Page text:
How to Deal With Jealous Energy

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Scrolling through social media is a great way to feel instant self-doubt or failure compared to others.  All of a sudden our pleasant day turns into gut-churning loathing towards those triumphant posts from experts with all the answers, and friends with the fairy-tale lives. We stew a little as the emotional mess wells up with no definitive direction for those overpowering and substantial feelings.

 Then we realize we really don’t resent their beautiful images, what we really feel is frustration at our own reaction towards intentionally curated lifestyles. Pictures that give us a small view into a much larger space only reveal what they intend to.  We have no idea what’s going on outside the frame of that image, both literally and figuratively.  And that’s what’s so powerful about them- we catch ourselves falling for the perfect photoscape, even though we know deep down that image is really like the tip of the iceberg, with all of the drama hidden.  For a moment we let ourselves believe that someone else has it all figured out, and so would we if our life just looked like that. That instant reaction from us is what good marketing strives for. That spark of jealousy with a touch of subconscious self-loathing sells a lot of product.  

I personally struggle with implementing these emotion-juggling, click-bait posts as a way to market my business, even though I know it drives “likes” and “followers”.  They feel fake to me and out of alignment with what I’m really trying to do for humanity. All I know how to do is be real, and be me. And

forcing picture-perfect online home lives upon the masses feels a lot like stuffing dirty laundry under the bed right before the guests arrive.

This is not to say that we should ignore beauty-  quite the opposite, actually. Behind the very design philosophy that I teach is that as human beings we have an innate need for beauty, and to be surrounded by it.  The key is discerning and recognizing that beauty for ourselves, not having beauty dictated to us.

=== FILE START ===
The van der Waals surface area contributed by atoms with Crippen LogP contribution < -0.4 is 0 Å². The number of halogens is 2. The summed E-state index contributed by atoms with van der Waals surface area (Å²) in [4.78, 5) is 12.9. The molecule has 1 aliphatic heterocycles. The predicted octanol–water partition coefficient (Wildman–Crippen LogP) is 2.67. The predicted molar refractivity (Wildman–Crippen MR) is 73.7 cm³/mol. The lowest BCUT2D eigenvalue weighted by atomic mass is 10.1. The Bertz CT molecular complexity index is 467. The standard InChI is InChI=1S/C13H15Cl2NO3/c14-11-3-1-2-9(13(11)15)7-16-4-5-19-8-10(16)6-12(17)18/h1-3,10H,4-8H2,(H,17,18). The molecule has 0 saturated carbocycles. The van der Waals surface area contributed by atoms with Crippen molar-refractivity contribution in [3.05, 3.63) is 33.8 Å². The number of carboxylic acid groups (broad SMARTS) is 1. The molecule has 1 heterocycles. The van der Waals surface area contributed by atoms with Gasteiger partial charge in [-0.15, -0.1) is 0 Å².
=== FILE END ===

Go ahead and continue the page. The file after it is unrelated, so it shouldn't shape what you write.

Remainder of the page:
When I start to feel that tug of jealousy towards what I call a “perfect life post” I find that I have to stop and regroup.  First, usually by writing or journaling to get to the heart of whatever is really triggering my negative reaction (this post being one of those times). Next, I take a slow walk around my house with a cup of tea. This does two things: 1. It forces me to take deep, calming breaths and notice my surroundings to get myself out of my own head, and 2. I start to recognize the beauty I’ve intentionally created around me and acknowledge that I can draw strength from my home- because that space is real. In other words, I’ve begun to specifically curate my home with spirituality-grounding, soul-nurturing items of deep joy that, while may also be lovely to others, only make spiritual sense to me.  

So I challenge us to take a serious stroll through our homes.  To notice, without judgment, what speaks to us, and why it strikes a positive or negative reaction within us.  Recognizing our own personal values reflected back to us through our items is the key to creating a home of strength and resilience. Conversely, when our values can’t be readily identified in the things we own, we can easily give ourselves permission to release them back to the Universe where that energy can be better served elsewhere. Rember, as Einstein told us, energy can’t be created or destroyed - just transferred.

What we are left with is a space where our souls live in tangible form, a home that  pulls us up out of those “if-onlys” and “what-ifs” when we need it most, changing that jealous energy into self-love.

Need more inspiration? Join my free Mindful Home Challenge here.


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Monique Becker